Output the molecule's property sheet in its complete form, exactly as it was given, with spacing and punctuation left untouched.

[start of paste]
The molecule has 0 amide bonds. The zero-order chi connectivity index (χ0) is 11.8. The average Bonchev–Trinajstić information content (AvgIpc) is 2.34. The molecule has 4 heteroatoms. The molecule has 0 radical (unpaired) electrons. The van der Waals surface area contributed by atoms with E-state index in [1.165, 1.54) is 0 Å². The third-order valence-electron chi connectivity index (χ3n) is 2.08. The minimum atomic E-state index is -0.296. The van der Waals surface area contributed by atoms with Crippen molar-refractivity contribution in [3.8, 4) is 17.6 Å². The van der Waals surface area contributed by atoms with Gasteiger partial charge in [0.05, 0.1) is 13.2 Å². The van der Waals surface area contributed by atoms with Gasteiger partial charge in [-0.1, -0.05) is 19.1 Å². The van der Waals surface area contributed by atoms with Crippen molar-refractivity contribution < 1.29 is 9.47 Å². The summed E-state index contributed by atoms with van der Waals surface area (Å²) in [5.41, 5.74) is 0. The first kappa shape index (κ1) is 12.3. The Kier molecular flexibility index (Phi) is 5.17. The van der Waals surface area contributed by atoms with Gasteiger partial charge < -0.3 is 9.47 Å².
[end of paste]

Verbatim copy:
The molecule has 0 amide bonds. The zero-order chi connectivity index (χ0) is 11.8. The average Bonchev–Trinajstić information content (AvgIpc) is 2.34. The molecule has 4 heteroatoms. The molecule has 0 radical (unpaired) electrons. The van der Waals surface area contributed by atoms with E-state index in [1.165, 1.54) is 0 Å². The third-order valence-electron chi connectivity index (χ3n) is 2.08. The minimum atomic E-state index is -0.296. The van der Waals surface area contributed by atoms with Crippen molar-refractivity contribution in [3.8, 4) is 17.6 Å². The van der Waals surface area contributed by atoms with Gasteiger partial charge in [0.05, 0.1) is 13.2 Å². The van der Waals surface area contributed by atoms with Gasteiger partial charge in [-0.1, -0.05) is 19.1 Å². The van der Waals surface area contributed by atoms with Crippen molar-refractivity contribution < 1.29 is 9.47 Å². The summed E-state index contributed by atoms with van der Waals surface area (Å²) in [5.41, 5.74) is 0. The first kappa shape index (κ1) is 12.3. The Kier molecular flexibility index (Phi) is 5.17. The van der Waals surface area contributed by atoms with Gasteiger partial charge < -0.3 is 9.47 Å².